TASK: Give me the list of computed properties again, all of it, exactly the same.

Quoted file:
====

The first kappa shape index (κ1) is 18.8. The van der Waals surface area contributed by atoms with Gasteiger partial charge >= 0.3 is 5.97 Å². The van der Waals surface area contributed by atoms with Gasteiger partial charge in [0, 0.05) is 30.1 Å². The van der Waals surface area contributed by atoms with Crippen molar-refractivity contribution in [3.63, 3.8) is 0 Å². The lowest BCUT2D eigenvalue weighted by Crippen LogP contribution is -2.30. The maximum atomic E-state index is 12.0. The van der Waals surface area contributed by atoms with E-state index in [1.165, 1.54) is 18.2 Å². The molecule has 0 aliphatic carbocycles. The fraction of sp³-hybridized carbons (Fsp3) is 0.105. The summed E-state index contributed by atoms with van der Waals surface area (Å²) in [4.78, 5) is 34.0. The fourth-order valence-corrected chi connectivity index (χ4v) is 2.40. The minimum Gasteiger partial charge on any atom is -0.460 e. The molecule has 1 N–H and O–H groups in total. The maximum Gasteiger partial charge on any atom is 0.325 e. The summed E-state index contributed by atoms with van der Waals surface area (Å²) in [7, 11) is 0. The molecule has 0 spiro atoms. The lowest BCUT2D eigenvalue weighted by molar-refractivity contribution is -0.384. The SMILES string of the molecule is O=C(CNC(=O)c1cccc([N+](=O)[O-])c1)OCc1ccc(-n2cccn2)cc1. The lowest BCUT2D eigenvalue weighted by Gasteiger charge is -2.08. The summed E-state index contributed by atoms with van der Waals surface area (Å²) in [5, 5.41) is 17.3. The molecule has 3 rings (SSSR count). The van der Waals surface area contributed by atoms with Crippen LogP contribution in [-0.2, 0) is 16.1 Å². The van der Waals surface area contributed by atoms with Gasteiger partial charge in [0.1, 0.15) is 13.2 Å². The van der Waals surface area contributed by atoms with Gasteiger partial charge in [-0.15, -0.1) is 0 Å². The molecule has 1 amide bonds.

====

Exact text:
The first kappa shape index (κ1) is 18.8. The van der Waals surface area contributed by atoms with Gasteiger partial charge >= 0.3 is 5.97 Å². The van der Waals surface area contributed by atoms with Gasteiger partial charge in [0, 0.05) is 30.1 Å². The van der Waals surface area contributed by atoms with Crippen molar-refractivity contribution in [3.63, 3.8) is 0 Å². The lowest BCUT2D eigenvalue weighted by Crippen LogP contribution is -2.30. The maximum atomic E-state index is 12.0. The van der Waals surface area contributed by atoms with E-state index in [1.165, 1.54) is 18.2 Å². The molecule has 0 aliphatic carbocycles. The fraction of sp³-hybridized carbons (Fsp3) is 0.105. The summed E-state index contributed by atoms with van der Waals surface area (Å²) in [4.78, 5) is 34.0. The fourth-order valence-corrected chi connectivity index (χ4v) is 2.40. The minimum Gasteiger partial charge on any atom is -0.460 e. The molecule has 1 N–H and O–H groups in total. The maximum Gasteiger partial charge on any atom is 0.325 e. The summed E-state index contributed by atoms with van der Waals surface area (Å²) in [7, 11) is 0. The molecule has 0 spiro atoms. The lowest BCUT2D eigenvalue weighted by molar-refractivity contribution is -0.384. The SMILES string of the molecule is O=C(CNC(=O)c1cccc([N+](=O)[O-])c1)OCc1ccc(-n2cccn2)cc1. The lowest BCUT2D eigenvalue weighted by Gasteiger charge is -2.08. The summed E-state index contributed by atoms with van der Waals surface area (Å²) in [5, 5.41) is 17.3. The molecule has 3 rings (SSSR count). The van der Waals surface area contributed by atoms with Crippen LogP contribution in [-0.2, 0) is 16.1 Å². The van der Waals surface area contributed by atoms with Gasteiger partial charge in [0.1, 0.15) is 13.2 Å². The van der Waals surface area contributed by atoms with Gasteiger partial charge in [-0.15, -0.1) is 0 Å². The molecule has 1 amide bonds.